CloudRail JavaFX Tutorial: Simple Cloud Downloader
In this tutorial we will develop a small JavaFX sample application that integrates with a number of cloud storage providers via their APIs using CloudRail. The application will allow a user to login to his desired cloud storage account and download a picture from his root folder. It uses CloudRail for Cloud Storage to integrate Dropbox, Google Drive, OneDrive and Box.com via a unified API. Of course this is not be the most spectacular application you could imagine but it will do the job. You can download the source code of the project here.
- The latest Java JDK 8 (which includes JavaFX 8)
- Eclipse with e(fx)clipse plugin. You can get it from the e(fx)clipse website or use the update site
- Scene Builder 8.0
- Set the path to the Scene Builder in Eclipse (Preferences -> JavaFX)
If you haven’t done it yet, create a new JavaFX project. Go to File -> New -> Other… and select JavaFX Project. Specify a name for your project and press finish. The layout we need for our test application is rather simple. We will add a button for every cloud storage provider (namely Google Drive, Box, Dropbox and OneDrive) and underneath an ImageView where we will display the image we download from the users storage account. The final result could look like this:
The code behind it really isn’t special since it only contains a couple of Buttons and an ImageView. As you may realize i already added ids or listeners to all of the elements such that we can access them later. We also set our Main class as the controller for this layout. Here is the MainView.fxml file:
In order to display our layout when we run our application we need to extend the start() method of our main class which should have been generated when we created the project. The start method needs to load our layout and attach it to the current scene. The adjusted start() method should look like this:
Now you should be able to run the application. Clicking the buttons doesn’t trigger anything yet but we will take care of that in the next sections.
In order to use CloudRail, we create a libs/ folder in our project, download the .jar file here, copy it to the previously created folder and add it to the build path (right click the file -> Build Path -> Add to Build Path). For the integrations to work, you need to obtain credentials for every service if you don’t own those already. The guide on how to get them can be found here.
Implement Click Listeners
Let us implement the click listeners for all of the buttons. The listeners will basically instantiate the correct cloud storage service and call the downloadImage() method which will use the service instance to download and display the image. We add the following code to our Main class:
The Authentication Process
To understand the different components let us first clarify how the authentication process works. Whenever you call a method of one of the services which is the first call ever made to that service, CloudRail will trigger the authentication process. This opens a website of the called service where the user needs to login. If the user does so correctly, he will be redirected to a chosen url (redirect url). The url comes with a code parameter which will be extracted by the CloudRail SDK. This code is then exchanged for an access token. This token will then be used to make calls to the service’s API.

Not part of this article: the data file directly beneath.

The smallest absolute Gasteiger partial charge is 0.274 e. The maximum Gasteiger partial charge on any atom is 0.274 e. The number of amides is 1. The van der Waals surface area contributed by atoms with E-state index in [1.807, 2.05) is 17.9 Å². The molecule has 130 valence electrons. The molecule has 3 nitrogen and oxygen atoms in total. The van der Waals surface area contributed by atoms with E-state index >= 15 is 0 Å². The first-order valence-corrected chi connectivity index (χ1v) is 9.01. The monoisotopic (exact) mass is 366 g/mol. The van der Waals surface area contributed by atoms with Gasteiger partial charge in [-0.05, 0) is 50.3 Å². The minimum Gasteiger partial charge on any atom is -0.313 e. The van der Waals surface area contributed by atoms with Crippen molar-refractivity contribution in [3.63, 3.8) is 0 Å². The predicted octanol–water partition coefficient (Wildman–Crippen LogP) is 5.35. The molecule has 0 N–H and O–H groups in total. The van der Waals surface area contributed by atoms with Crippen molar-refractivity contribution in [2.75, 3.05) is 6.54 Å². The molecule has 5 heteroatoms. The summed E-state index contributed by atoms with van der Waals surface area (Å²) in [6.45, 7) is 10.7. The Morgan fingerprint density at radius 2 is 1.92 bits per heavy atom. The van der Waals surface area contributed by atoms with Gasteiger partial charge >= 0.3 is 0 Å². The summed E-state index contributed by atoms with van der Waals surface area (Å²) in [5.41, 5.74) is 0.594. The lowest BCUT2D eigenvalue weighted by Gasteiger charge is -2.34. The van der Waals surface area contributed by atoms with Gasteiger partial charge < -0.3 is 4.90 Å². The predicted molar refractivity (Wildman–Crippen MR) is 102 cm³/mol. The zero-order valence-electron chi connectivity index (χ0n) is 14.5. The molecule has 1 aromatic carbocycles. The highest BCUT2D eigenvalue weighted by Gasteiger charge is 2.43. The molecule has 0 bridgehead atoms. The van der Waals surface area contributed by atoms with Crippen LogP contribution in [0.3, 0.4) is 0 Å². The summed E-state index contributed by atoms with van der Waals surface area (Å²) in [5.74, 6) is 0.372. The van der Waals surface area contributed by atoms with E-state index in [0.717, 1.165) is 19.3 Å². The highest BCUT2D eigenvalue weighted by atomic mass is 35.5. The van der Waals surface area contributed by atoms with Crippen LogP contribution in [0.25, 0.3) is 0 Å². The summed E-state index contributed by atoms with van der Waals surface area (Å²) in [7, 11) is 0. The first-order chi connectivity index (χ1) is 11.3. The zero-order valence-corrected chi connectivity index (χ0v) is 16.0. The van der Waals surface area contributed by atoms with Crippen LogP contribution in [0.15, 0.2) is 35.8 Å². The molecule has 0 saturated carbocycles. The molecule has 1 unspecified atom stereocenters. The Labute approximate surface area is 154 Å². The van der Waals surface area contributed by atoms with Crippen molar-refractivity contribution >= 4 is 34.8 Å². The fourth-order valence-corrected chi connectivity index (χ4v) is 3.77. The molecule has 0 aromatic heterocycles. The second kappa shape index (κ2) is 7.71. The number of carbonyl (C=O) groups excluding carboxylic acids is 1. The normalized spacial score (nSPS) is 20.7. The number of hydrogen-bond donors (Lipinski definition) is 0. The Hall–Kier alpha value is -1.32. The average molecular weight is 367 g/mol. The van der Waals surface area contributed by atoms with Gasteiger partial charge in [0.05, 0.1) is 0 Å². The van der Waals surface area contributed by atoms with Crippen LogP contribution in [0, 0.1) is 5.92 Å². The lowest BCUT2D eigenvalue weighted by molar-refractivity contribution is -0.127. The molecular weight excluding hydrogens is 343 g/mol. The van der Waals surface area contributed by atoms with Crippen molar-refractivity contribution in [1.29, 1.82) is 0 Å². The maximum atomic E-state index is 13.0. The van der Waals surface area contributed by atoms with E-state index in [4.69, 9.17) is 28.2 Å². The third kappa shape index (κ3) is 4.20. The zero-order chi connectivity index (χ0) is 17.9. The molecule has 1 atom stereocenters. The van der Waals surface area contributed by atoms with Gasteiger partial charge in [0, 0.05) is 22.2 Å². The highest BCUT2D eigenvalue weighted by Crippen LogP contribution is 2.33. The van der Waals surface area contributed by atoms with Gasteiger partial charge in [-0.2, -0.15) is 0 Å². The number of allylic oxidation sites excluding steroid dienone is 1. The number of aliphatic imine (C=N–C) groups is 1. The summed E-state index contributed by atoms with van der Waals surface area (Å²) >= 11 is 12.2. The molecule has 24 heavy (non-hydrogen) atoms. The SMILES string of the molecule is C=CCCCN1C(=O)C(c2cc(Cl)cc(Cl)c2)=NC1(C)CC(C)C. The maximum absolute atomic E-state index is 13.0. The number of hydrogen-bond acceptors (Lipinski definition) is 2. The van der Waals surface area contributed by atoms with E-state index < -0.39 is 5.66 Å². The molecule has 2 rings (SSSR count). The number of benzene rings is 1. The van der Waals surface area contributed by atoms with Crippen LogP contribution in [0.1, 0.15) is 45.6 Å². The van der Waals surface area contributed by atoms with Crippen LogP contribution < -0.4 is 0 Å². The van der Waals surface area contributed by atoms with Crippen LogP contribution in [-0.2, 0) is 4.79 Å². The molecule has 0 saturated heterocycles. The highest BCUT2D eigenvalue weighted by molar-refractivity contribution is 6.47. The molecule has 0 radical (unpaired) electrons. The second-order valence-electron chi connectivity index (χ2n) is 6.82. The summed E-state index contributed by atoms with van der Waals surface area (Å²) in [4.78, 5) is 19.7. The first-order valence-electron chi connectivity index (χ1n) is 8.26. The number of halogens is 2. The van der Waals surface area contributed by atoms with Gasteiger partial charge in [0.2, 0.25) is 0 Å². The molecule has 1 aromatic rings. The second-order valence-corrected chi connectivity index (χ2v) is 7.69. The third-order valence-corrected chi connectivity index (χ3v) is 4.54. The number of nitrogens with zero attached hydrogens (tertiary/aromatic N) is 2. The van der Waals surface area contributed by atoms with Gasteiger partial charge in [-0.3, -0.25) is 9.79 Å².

Since the SDK works both on desktop applications as well as on a server there is no common way on where / how to open the login page of a service. In desktop environments you could just open the url in the users browser, whereas on a server you probably just want to redirect the user to that site. To capture both use cases, the first parameter to every service is an instance of a class implementing the RedirectReceiver interface. This interface contains only one method which gets the url that shall be opened somehow and expects the url with the code parameter as a return value.
For JavaFX we provide a JavaFXReceiver class which takes the passed url, opens it within a WebView, catches the redirect and returns the url with the code parameter. You can choose any redirect url that you like as long as it is registered as a redirect url for all of the services. This works since we can catch the redirect through the WebView before it is even executed. For the same reason, the value of state doesn’t matter as well.
Download and display Image
The last step that is missing is to download and display the test image. For this purpose upload a picture to the root folder of all of your cloud services and call it test.jpg. This is the picture that will be displayed later. To achieve this, we add the following code to our Main class:
This code triggers the authentication process, downloads the image from the selected service and displays it within the ImageView. Here are some screenshots which show the final application:
Conclusion JavaFX & CloudRail
Integrating web services couldn’t be easier! I hope this quick tutorial gave you a good idea on how easy it is to use CloudRail in JavaFX and how little code is actually needed. Leave a comment if you have any suggestions on how to improve this tutorial or if you have issues running the example.